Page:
I’m sat here writing at a bench held together by ropes, that was probably made by pirates. It’s in Vale Park, just along the river from New Brighton looking across at Liverpool, and I’m perfectly happy. Here on a day off in the middle of the week. That best kind of a day off, on a holiday that feels a bit like skiving. And not before time.
And though I’m sat here writing that’s only because writing is one of the things I naturally do. Today I’m not writing for any particular purpose other than the pleasure of seeing which word might follow this one as I put each sentence together. I’m off work, off university, off academia, off somewhere on my own, writing in a park in New Brighton.
I’ve been reading too, reading “The Secret Garden” by Frances Hodgson Burnett. A great favourite which I last read to my daughter Clare when she was round about the same age as Mary Lennox is in the book.
And of course I’ve been walking, the other of the holy trinity of sacred activities I get up to when I’m happiest or in search of happiness. Writing, reading, walking, that’s me. Having a day off I decided to have the moment I woke up and saw the blue sky through my bedroom window.
“New Brighton” I thought. “That’s where I’ll go. A proper place for a proper day out. I’ll take a book that isn’t sociology and I’ll do next to nothing all day.”
So here I am. Walked down Bold Street, through to Cook Street, onto the New Brighton bus, then through the tunnel to here. In a secret garden too, though one that’s open to everyone, unlike Mary’s in the book. The secret in this one being that pirates have made it, to the delight of all the children who are already here. Two school outings and lots of smaller people making those particularly impressed noises that only children can about the collection of found magical creatures and objects scattered around the hillside here. A unicorn, a witch, a reindeer, fairy rings, tiny houses and all sorts else. All made of driftwood and imagination and looking very much like the work of the the same pirates who made the Black Pearl ship down on the beach. “Pirart” they call it, and call themselves. Art made by the people, for the people.
A word up while I’m here for the top quality Vale House Café too, where I’ve had a drink and an early lunch out on their sunny terrace.
Even if I went nowhere else this has already been a prefect day off.
Next, parents and yet more children were streaming down the hill around me to the field with the domed bandstand in it. To what turned out to be a school sports day, or more accurately a Summer Games Day. Cheering adults with prams and deckchairs, groups of jumping up and down children in different coloured t-shirts:
“Taking part in 9 games each!” as the teacher in charge of the whole happiness production informed us all from the stage.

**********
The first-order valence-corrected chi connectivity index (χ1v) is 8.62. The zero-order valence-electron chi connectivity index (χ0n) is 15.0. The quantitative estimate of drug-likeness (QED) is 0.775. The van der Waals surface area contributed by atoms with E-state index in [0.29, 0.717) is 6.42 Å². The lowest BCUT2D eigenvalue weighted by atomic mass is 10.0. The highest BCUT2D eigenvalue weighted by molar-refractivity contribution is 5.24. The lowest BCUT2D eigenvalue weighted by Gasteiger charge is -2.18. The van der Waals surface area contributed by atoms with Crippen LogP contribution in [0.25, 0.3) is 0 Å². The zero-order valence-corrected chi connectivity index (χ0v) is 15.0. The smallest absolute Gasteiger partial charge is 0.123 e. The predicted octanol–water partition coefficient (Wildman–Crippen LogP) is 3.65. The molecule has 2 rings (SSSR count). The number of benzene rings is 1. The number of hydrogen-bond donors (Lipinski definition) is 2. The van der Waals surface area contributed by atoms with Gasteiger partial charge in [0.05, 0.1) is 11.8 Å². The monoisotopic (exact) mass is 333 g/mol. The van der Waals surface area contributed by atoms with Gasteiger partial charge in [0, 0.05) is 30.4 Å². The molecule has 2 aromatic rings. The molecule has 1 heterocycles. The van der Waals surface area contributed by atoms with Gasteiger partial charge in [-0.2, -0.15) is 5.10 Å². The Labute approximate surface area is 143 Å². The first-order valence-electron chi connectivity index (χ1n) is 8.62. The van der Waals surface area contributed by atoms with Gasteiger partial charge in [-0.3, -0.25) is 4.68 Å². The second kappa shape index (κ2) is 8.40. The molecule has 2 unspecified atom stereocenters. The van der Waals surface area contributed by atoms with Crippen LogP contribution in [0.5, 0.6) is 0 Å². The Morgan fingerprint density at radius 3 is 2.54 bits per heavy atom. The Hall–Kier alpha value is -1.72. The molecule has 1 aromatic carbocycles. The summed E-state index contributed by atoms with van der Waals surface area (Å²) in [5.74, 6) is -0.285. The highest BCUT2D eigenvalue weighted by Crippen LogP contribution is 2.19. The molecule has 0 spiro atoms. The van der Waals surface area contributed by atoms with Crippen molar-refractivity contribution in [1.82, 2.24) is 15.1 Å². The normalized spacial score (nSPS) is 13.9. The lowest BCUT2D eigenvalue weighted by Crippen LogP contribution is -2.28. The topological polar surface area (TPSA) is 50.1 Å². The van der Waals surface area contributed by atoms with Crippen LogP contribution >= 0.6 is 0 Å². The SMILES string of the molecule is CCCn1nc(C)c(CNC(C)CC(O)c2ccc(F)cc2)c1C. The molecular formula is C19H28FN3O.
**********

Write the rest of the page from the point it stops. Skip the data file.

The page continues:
So I rejoiced in its happening and then left, of course, for quieter reading and writing times in various other places.
Down back in the town later on a whole fleet of taxis had arrived, covered in balloons, for what I found out was the annual Taxi Drivers’ Day Out for the blind children of Liverpool. On the beach, in the funfair, eating chips, in the sunshine. New Brighton being all the things it was invented for.
Later in the day I walked up, through many a steep suburban avenue, to see another dome. I’d always known this one was there because you can see it for miles around, but I’d never given myself the time or wherewithal to see it up close until this day off.
“The Dome of Home” merchant sailors called it during World War II as their Battle of Atlantic convoys reached the safety of Liverpool Bay. Once they could see the dome of Saints Peter and Paul Church here, they knew that were nearly home.
Coming down the hill from the great church I found “Literally…” The kind of bookshop you can get lost in, run by someone who clearly loves books. Except I was having an out of doors kind of day so I’ll come back another time. (More or less opposite the railway station it is, in case you want to get lost in there too?)
Back at almost sea level I took time sat in my two final reading places of the day. By the bowling greens, then outside The Seaside Café. In the book by this time Mary has arrived in Yorkshire, through the darkness, across the wuthering moor, and:
“Has never felt so contrary in all her life.”
But we the readers know that outside in the unfamiliar darkness, waiting only for her to discover it, there is a secret garden. And you never know the day when you’re going to discover a secret garden do you? Or the day when you might wake up, see the blue sky through your bedroom window and decide to take the whole day off from whatever you were supposed to do, to walk around, as aimless as you might like, just to see what you might find? These can be the very best kind of days.
Writing this all down in a university library the morning after my day off I’ve decided to include it in the ‘Fieldnotes’ section of my blog, where all my academic writing goes. Not because this is academic, but as a reminder and an encouragement to me and all of us to have days off sometimes. Just because.